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Reducing seniors’ medication burden

June 5, 2024
Portrait of Dr. Cheryl Sadowski
Dr. Cheryl Sadowski discusses deprescribing and senior patients.

On average, seniors have the highest number of chronic conditions and, as a result, are prescribed more drugs than any other age group.1 Dr. Cheryl Sadowski, a professor with the Faculty of Pharmacy and Pharmaceutical Sciences at the University of Alberta, has specialized in geriatrics for most of her pharmacy career. She has been a longtime advocate for improving prescribing practices for seniors.

“There are many seniors who are on 10, 15, or 20 medications,” she said. “So many seniors are taking medications that are not working anymore that are just adding costs and increasing the potential for negative drug interactions. We’ve been working for decades to advocate for quality pharmacy care for seniors and to help pharmacy professionals consider their prescribing practices.”

Cheryl said the conversation started to change about 20 years ago when the concept of “deprescribing” was first popularized. This term was identified to capture the concept of reducing or stopping medications that may not be beneficial or may be causing harm with the goal of maintaining or improving the patient’s quality of life.2

The movement gained momentum when the Canadian Medication Appropriateness and Deprescribing Network was founded in 2015. Through their advocacy and policy work, the network strives to reduce medication burden and harm, while maintaining or improving quality of life for patients.

Cheryl said, for senior patients, reducing their medication burden could significantly improve quality of life, as many seniors’ day-to-day lives are highly medicalized due to the high number of prescriptions they take every day, throughout the day.

“Seniors often have to arrange their meals, activities, and work around their medication and all of the things they have to do to monitor and manage their health conditions,” she said. “It truly changes their identity and how they live their lives. What we want to see is a patient’s medication regimen feeling manageable and fitting their lifestyle.”

She added that seniors’ identities should not revolve around their health conditions.

“The fewer medications someone is taking, the less they have to think about themselves as a person with a disease—if they’re not spending all day monitoring their medications, they can focus on other parts of their lives,” she said. “We want people to identify not just as a person with a disease. Their health conditions are important but should not be the only consideration in how they live their lives.”

Cheryl recognized that it can be difficult for pharmacy teams to stop medications once they’ve been prescribed.

“Once a medication has been started, it can seem really difficult to stop it. Ideally, we want to think about good prescribing in the first place and avoid potentially inappropriate medications right from the start,” said Cheryl. “Good prescribing for older adults will reduce the need for deprescribing but deprescribing will always be important as someone’s health changes and there is always that important option to improve medication safety and reduce the burden on the patient.”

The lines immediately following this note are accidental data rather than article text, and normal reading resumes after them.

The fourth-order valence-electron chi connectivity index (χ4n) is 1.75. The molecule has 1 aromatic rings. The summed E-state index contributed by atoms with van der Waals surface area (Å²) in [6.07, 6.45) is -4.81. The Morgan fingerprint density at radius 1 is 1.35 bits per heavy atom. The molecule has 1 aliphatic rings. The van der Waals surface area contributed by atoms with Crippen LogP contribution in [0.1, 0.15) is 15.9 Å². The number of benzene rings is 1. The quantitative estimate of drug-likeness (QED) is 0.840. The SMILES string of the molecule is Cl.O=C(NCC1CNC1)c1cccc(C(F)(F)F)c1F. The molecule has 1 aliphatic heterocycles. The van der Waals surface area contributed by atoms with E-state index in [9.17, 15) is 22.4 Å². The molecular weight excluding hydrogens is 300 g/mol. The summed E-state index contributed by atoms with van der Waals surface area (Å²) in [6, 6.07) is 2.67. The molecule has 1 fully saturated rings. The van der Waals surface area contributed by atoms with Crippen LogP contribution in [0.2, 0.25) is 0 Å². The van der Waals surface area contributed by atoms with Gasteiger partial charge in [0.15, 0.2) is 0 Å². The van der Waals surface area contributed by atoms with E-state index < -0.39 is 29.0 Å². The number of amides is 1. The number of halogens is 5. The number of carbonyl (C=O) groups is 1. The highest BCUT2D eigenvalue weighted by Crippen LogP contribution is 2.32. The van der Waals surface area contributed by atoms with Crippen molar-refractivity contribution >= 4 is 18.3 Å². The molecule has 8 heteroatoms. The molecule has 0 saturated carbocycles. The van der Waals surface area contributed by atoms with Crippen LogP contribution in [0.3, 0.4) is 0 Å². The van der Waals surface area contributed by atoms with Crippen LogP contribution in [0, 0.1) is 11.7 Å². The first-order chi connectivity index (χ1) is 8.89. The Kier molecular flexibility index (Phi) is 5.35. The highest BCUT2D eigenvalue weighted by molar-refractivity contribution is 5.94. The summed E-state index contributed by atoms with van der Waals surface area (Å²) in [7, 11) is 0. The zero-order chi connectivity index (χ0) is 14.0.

The process of deprescribing can be daunting in a busy pharmacy environment, but Cheryl said it doesn’t have to be a time-consuming process.

“It doesn’t always have to take a long time and it might just be starting with something small like one drug class,” she said. “When you’re working with senior patients, just remember to ask yourself, ‘Should these medications be continued? Does the patient actually need this medication? Is there another alternative way we can treat this condition?’”

Cheryl provided a few examples of where to start.

“If you’re just starting this process, perhaps give deprescribing more consideration for patients who are on 10 or more medications, for patients 80 years of age or older, or for patients who are taking certain drug classes like sleeping pills.”

Cheryl added that patients know their conditions and priorities best, so it is imperative to ensure the patient is always included in deprescribing decisions.

“Whether prescribing or deprescribing, it is important to discuss any implications with the patient—what are the benefits, the side effects, and the timeline? I would like to see seniors more involved in all medication decisions, not just deprescribing,” said Cheryl.

When pharmacy teams change their approach to work collaboratively with their senior patients and identify opportunities to deprescribe, an important perspective shift can occur. Cheryl said, when a pharmacy team receives a prescription, she hopes to see a shift away from automatically assuming the patient needs the medication. Instead, she encourages pharmacy teams to take the approach of “this medication is indicated and is available for the patient,” and then going through the steps of shared decision making with the patient.

Cheryl encouraged pharmacy teams to refer to the Canadian Medication Appropriateness and Deprescribing Network website, which offers valuable resources for healthcare providers, as well as resources for patients.

“We focus so much on starting medications in our healthcare system,” said Cheryl. “Once we start rethinking our approach to justifying each time why we should start medications, or why we need to continue those medications, we will support better outcomes for our senior patients.”

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